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Genetic and Rare Diseases Information Center (GARD)

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Glutaric acidemia type II

Other Names for this Disease
  • EMA
  • Ethylmalonic-adipicaciduria
  • GA 2
  • Glutaric acidemia 2
  • Glutaric acidemia type 2
More Names
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Your Question

Can this condition cause jaw bone malformations?

Our Answer

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Can glutaric acidemia type II cause jaw bone malformations?

In severe cases that appear in the neonatal period, affected individuals may be born with various physical abnormalities. Although a range of specific facial characteristics have been reported, we are unaware of reports in the medical literature that specifically link glutaric acidemia type II with jaw bone malformations.

Birth defects of the face or head are called craniofacial abnormalities. Those that have been reported in individuals with the neonatal form and congenital abnormalities include abnormally large head size (macrocephaly); large anterior fontanel ("soft spot" on the top of the newborn's head); high forehead; flat nasal bridge; low-set and/or malformed ears; and a long and narrow head (dolichocephaly).[1][2]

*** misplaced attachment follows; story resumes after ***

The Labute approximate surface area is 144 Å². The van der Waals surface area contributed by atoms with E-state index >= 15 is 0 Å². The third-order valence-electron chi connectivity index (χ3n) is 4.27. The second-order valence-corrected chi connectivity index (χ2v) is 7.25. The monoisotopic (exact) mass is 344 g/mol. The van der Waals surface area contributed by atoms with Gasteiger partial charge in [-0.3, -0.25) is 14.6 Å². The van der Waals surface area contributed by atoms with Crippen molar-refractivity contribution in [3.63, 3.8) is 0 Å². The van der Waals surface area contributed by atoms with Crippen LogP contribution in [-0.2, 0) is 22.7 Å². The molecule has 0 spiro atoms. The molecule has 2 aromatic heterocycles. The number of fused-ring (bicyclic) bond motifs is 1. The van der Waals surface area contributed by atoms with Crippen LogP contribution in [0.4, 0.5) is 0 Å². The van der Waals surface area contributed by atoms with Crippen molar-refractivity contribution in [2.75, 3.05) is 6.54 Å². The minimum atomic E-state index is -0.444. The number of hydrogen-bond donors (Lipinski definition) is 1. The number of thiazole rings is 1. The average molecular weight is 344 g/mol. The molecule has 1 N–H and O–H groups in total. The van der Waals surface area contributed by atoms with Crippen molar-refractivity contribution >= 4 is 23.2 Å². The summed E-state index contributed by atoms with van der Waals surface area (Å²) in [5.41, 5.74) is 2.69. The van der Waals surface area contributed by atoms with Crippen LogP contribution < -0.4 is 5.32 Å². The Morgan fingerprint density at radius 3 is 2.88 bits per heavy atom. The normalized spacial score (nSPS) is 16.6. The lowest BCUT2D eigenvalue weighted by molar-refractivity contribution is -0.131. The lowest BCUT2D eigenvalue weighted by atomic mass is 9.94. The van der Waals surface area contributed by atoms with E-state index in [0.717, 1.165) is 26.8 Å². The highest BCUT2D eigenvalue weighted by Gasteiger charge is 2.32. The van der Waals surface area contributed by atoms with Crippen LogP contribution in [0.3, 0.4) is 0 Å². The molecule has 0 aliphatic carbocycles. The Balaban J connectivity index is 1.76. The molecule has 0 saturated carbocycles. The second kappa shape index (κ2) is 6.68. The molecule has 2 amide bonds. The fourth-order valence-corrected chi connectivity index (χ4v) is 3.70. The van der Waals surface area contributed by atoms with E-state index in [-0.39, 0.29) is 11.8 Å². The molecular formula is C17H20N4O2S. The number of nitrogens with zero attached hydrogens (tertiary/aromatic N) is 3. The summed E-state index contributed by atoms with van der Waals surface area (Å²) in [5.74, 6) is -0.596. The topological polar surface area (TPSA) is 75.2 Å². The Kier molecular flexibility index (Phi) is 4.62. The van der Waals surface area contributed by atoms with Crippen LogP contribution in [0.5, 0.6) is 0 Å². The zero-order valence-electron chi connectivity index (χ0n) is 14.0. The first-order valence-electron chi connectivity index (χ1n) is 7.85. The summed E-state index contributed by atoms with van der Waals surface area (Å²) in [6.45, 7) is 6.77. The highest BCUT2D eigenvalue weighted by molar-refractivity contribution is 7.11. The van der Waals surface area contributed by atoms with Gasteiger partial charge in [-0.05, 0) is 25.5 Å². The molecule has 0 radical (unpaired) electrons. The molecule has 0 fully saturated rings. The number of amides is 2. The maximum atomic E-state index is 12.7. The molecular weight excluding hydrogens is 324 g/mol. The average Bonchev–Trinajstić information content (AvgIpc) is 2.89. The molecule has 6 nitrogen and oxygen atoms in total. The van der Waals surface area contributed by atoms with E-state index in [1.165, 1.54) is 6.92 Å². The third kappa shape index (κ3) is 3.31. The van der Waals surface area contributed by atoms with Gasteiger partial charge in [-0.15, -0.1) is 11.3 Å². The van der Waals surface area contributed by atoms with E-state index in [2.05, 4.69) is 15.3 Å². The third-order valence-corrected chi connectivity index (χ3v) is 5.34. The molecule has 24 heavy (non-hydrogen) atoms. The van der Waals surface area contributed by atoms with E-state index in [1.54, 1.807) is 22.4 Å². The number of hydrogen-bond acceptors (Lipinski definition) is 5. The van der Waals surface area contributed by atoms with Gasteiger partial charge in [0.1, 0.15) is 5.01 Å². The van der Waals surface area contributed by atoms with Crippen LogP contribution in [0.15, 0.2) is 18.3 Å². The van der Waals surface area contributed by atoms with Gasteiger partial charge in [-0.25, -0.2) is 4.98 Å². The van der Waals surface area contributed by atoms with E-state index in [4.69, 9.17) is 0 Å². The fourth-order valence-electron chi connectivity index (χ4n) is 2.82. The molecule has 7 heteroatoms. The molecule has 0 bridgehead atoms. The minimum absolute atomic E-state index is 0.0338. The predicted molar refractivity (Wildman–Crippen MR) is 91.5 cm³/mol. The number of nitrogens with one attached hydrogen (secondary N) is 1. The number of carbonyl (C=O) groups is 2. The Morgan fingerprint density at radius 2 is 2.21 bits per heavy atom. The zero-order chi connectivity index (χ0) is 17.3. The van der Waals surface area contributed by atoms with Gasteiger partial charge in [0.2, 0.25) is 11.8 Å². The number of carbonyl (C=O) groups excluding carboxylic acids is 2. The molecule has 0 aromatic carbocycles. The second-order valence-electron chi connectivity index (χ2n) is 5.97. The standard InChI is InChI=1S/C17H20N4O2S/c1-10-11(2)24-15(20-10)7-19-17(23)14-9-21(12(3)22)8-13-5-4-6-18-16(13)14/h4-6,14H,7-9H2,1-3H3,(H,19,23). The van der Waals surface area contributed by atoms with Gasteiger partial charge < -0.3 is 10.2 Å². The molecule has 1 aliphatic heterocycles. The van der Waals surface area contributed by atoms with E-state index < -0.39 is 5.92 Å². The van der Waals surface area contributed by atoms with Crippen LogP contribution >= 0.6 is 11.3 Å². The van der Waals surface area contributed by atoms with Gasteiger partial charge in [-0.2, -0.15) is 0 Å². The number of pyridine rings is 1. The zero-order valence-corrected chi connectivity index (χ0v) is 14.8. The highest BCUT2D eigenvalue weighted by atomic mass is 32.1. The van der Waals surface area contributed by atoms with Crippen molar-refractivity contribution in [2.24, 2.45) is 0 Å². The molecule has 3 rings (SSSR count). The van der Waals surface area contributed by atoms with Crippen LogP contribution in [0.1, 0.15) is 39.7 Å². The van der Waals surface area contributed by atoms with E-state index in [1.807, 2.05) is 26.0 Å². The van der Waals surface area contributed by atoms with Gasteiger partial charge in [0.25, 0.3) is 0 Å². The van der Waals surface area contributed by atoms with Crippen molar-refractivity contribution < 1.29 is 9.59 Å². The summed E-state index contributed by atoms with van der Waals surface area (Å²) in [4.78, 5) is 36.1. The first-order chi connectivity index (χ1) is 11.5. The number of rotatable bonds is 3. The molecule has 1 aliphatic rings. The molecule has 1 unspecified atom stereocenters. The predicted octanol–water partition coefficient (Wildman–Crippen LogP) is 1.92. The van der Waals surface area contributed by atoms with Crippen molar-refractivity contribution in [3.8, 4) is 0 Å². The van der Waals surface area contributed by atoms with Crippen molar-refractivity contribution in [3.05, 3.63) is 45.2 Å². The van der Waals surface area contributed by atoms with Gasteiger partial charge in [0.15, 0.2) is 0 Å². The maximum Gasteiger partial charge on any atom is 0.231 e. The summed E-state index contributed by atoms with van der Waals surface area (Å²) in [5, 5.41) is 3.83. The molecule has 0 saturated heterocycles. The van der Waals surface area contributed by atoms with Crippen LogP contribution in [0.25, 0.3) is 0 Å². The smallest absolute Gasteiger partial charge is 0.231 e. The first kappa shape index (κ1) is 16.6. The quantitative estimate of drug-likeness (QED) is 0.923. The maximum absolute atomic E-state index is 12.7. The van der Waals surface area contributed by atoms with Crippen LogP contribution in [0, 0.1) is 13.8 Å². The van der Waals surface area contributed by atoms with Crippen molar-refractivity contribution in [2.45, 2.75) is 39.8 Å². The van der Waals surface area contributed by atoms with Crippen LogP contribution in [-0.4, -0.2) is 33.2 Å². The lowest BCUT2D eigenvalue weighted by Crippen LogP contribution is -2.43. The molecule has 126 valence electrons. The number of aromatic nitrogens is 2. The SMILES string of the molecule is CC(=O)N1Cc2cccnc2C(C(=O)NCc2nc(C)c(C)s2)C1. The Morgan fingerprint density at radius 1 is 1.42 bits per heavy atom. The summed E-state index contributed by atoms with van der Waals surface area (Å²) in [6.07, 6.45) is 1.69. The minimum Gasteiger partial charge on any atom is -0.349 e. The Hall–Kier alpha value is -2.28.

Last updated: 8/20/2013

What are the signs and symptoms of glutaric acidemia type II?

Signs and symptoms of glutaric acidemia type II (GA2) can vary widely depending on the age of onset and severity of the condition in each affected individual. In most cases, the condition appears in infancy or early childhood as a sudden episode called a metabolic crisis which causes weakness; behavior changes such as poor feeding and decreased activity; and vomiting. These crises can be life-threatening and may be triggered by common childhood illnesses or other stresses on the body.

The most severe cases may appear in the neonatal period (within the first 4 weeks of life) and may also be characterized by the presence of physical abnormalities at birth. These abnormalities may include brain malformations; an enlarged liver (hepatomegaly); a weakened and enlarged heart (dilated cardiomyopathy); fluid-filled cysts and other malformations of the kidneys; unusual facial features; and genital abnormalities. Some affected individuals have a characteristic odor resembling sweaty feet.

Other cases are less severe and may appear later in childhood, in adolescence, or in adulthood. In the most mild cases, muscle weakness may be the first sign of the disorder.[3]
Last updated: 8/16/2013